Recommended actions if you've become a victim of phishing or other identity theft scam
If you have given out your credit or debit or ATM card information:
- Report the incident to the card issuer as quickly as possible
- Many companies have toll-free numbers and 24-hour service to deal with such emergencies
- Cancel your account and open a new one
- Review your billing statements carefully after the loss
- If the statements show any unauthorized charges, it's best to send a letter to the card issuer via regular mail (keep a copy for yourself) describing each questionable charge
Credit Card Loss or Fraudulent Charges
Your maximum liability under federal law for unauthorized use of your credit card is $50 (many financial services companies have different policies so be sure to check with each of them). If the loss involves your credit card number, but not the card itself, you have no liability for unauthorized use; in general, you may only be liable for a very small amount but always check with your individual card company for their exact policy.
ATM or Debit Card Loss or Fraudulent Transfers
- Your liability under federal law for unauthorized use of your ATM or debit card depends on how quickly you report the loss.
- You risk unlimited loss if you fail to report an unauthorized transfer within 60 days after your bank statement containing unauthorized use is mailed to you.
If you have given out your bank account information
- Report the theft of this information to the bank as quickly as possible
- Cancel your account and open a new one
If you have downloaded a virus or 'Trojan Horse'
- Some phishing attacks use viruses and/or 'Trojan Horses' to install programs called "key loggers" on your computer. These programs capture and send out any information that you type to the phisher, including credit card numbers, usernames and passwords, Social Security Numbers, etc.
- If this happens, it's likely you may not be aware of it.
- To minimize this risk, you should:
- Install and/or update anti-virus and personal firewall software
- Update all virus definitions and run a full scan
- If your system appears to have been compromised, fix it and then change your password again, since you may well have transmitted the new one to the hacker
- Check your other accounts! The fraudsters may have helped themselves to many different accounts: eBay account, PayPal, your email ISP, online bank accounts, online trading accounts, and other e-commerce accounts, and everything else for which you use online password
If you have given out your personal identification information
- Identity theft occurs when someone uses your personal information such as your name, Social Security number, credit card number or other identifying information, without your permission to commit fraud or other crimes. If you have given out this kind of information to a phisher, you should do the following:
- Report the theft to the three major credit reporting agencies, Experian, Equifax and TransUnion Corporation, and do the following:
- Request that they place a fraud alert and a victim's statement in your file
- Request a FREE copy of your credit report to check whether any accounts were opened without your consent
- Request that the agencies remove inquiries and/or fraudulent accounts stemming from the theft
Identity Theft Info
Equifax - www.equifax.com
Experian - www.experian.com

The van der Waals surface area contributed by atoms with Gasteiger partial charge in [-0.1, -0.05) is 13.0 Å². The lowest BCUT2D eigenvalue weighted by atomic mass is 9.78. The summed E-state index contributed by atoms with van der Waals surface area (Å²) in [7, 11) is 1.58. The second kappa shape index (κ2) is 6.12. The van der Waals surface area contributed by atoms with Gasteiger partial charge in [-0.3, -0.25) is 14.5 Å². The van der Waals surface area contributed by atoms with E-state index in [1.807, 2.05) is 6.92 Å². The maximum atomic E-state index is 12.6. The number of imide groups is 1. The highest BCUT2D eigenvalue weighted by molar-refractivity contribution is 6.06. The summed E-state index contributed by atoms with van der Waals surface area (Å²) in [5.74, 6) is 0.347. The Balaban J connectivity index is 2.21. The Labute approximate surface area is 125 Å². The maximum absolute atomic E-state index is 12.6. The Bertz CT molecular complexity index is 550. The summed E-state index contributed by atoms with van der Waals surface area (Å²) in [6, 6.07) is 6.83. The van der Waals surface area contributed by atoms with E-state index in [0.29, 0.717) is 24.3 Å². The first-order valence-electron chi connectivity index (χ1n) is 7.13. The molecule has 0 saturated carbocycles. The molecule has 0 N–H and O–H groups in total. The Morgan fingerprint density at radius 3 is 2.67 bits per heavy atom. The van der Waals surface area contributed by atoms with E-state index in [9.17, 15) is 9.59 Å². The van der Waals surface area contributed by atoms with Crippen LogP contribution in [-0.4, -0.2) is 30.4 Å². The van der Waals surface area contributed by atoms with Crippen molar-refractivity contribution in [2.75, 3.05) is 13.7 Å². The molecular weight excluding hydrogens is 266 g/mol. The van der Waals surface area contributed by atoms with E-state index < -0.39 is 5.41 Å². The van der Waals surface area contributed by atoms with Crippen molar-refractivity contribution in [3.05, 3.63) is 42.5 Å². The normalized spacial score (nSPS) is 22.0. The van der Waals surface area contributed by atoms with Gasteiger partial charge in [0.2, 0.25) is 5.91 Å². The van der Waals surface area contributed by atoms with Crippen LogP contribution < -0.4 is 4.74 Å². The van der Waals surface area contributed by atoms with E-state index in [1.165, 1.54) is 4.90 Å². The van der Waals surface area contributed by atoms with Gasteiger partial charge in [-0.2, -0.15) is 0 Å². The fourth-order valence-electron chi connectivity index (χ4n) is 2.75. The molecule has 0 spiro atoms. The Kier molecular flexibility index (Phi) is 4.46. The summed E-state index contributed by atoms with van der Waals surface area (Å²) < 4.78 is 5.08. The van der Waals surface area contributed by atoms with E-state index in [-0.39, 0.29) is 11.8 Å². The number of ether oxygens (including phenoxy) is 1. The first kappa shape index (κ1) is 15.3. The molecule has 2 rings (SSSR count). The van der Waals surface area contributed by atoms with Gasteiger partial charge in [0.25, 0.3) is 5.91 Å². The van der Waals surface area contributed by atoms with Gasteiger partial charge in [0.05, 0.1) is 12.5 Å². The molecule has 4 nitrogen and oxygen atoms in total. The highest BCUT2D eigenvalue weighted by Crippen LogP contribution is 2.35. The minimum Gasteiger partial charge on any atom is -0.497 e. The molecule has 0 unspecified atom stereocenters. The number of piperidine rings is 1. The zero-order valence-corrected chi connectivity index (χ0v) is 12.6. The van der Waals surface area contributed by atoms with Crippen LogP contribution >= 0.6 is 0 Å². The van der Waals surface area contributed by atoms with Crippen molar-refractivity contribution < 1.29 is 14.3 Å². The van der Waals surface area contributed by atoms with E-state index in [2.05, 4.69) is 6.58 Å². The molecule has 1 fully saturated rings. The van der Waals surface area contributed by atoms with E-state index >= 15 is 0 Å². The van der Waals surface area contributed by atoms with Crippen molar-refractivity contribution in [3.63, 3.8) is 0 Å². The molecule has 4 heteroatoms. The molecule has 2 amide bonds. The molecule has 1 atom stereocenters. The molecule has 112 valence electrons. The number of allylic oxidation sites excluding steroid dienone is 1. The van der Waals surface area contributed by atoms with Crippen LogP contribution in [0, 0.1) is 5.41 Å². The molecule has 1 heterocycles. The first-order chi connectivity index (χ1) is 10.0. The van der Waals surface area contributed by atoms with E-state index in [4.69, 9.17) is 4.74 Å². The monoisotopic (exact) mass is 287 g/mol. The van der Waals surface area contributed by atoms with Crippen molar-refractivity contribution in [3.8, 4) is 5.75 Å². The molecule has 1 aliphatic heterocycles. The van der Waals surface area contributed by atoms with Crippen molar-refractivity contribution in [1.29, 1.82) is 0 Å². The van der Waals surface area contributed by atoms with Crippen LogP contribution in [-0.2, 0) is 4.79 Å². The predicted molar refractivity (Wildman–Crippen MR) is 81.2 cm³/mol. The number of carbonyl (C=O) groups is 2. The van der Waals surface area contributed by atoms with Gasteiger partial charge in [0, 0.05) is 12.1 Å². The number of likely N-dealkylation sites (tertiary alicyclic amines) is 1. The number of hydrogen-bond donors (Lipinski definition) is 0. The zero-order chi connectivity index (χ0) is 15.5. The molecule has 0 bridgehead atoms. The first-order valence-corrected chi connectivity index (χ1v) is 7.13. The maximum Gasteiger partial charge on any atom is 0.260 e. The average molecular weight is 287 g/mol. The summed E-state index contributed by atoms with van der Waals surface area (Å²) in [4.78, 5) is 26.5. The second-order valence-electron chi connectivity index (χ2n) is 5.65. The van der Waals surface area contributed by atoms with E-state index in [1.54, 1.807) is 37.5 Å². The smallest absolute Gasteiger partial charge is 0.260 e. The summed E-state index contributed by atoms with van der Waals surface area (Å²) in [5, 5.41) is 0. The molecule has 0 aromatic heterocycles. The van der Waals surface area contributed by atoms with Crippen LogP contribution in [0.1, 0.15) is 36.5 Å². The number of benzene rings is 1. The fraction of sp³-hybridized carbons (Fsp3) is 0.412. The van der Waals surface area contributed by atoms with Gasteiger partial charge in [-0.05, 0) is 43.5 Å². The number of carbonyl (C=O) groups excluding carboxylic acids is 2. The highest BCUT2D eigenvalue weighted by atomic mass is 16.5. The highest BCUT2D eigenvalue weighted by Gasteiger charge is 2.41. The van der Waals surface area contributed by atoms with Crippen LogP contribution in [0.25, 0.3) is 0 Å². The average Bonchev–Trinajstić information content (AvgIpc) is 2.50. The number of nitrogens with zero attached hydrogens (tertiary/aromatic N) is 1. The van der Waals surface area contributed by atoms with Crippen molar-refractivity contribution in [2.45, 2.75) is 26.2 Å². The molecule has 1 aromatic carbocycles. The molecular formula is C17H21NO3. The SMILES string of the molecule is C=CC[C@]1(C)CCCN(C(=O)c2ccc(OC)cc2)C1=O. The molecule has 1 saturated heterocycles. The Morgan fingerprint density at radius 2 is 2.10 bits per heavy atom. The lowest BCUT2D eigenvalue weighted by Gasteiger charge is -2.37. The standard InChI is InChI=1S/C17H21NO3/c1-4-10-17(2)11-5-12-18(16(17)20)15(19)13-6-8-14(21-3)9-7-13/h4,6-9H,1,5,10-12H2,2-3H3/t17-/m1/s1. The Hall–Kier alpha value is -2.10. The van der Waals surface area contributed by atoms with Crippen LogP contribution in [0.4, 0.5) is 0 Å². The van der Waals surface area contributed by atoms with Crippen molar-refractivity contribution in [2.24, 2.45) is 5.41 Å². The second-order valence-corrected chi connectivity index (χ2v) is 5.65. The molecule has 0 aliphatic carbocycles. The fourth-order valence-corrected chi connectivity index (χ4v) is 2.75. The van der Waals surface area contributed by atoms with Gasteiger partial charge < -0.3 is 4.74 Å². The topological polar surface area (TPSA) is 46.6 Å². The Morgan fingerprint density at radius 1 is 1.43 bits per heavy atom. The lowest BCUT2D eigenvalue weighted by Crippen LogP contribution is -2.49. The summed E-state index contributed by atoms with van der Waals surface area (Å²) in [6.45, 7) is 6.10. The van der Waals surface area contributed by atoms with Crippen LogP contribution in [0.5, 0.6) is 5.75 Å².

- To order your report, call: 800-685-1111 or write: P.O. Box 740241, Atlanta, GA 30374-0241
- To report fraud, call: 800-525-6285 and write: P.O. Box 740241, Atlanta, GA 30374-0241
- Hearing impaired call 1-800-255-0056 and ask the operator to call the Auto Disclosure Line at 1-800-685-1111 to request a copy of your report.
Trans Union - www.transunion.com
- To order your report, call: 888-EXPERIAN (397-3742) or write: P.O. Box 2002, Allen TX 75013
- To report fraud, call: 888-EXPERIAN (397-3742) and write: P.O. Box 9530, Allen TX 75013 TDD: 1-800-972-0322 '
- To order your report, call: 800-888-4213 or write: P.O. Box 1000, Chester, PA 19022
- To report fraud, call: 800-680-7289 and write: Fraud Victim Assistance Division, P.O. Box 6790, Fullerton, CA 92634 TDD: 1-877-553-7803
Notify your bank(s) and ask them to flag your account and contact you regarding any unusual activity:
- If bank accounts were set up without your consent, close them
- If your ATM card was stolen, get a new card, account number and PIN
- Contact your local police department to file a criminal report
- Contact the Social Security Administration's Fraud Hotline to report the unauthorized use of your personal identification information
- Notify the Department of Motor Vehicles of your identity theft
- Check to see whether an unauthorized license number has been issued in your name
- Notify the passport office to watch out for anyone ordering a passport in your name. File a complaint with the Federal Trade Commission.
- Ask for a free copy of "ID Theft: When Bad Things Happen in Your Good Name," a guide that will help you guard against and recover from your theft.
- File a complaint with the Internet Crime Complaint Center(IC3) by visiting their website: http://www.ic3.gov
- The Internet Crime Complaint Center (IC3) is a partnership among the Federal Bureau of Investigation (FBI), the National
White Collar Crime Center (NW3C), and the Bureau of Justice Assistance(BJA) with a mission to address fraud committed over the Internet
- For victims of Internet fraud, IC3 provides a convenient and easy-to-use reporting mechanism that alerts authorities of a
suspected criminal or civil violation.
- Document the names and phone numbers of everyone you speak to regarding the incident. Follow-up your phone calls with letters. Keep copies of all correspondence.
Identify Theft Resources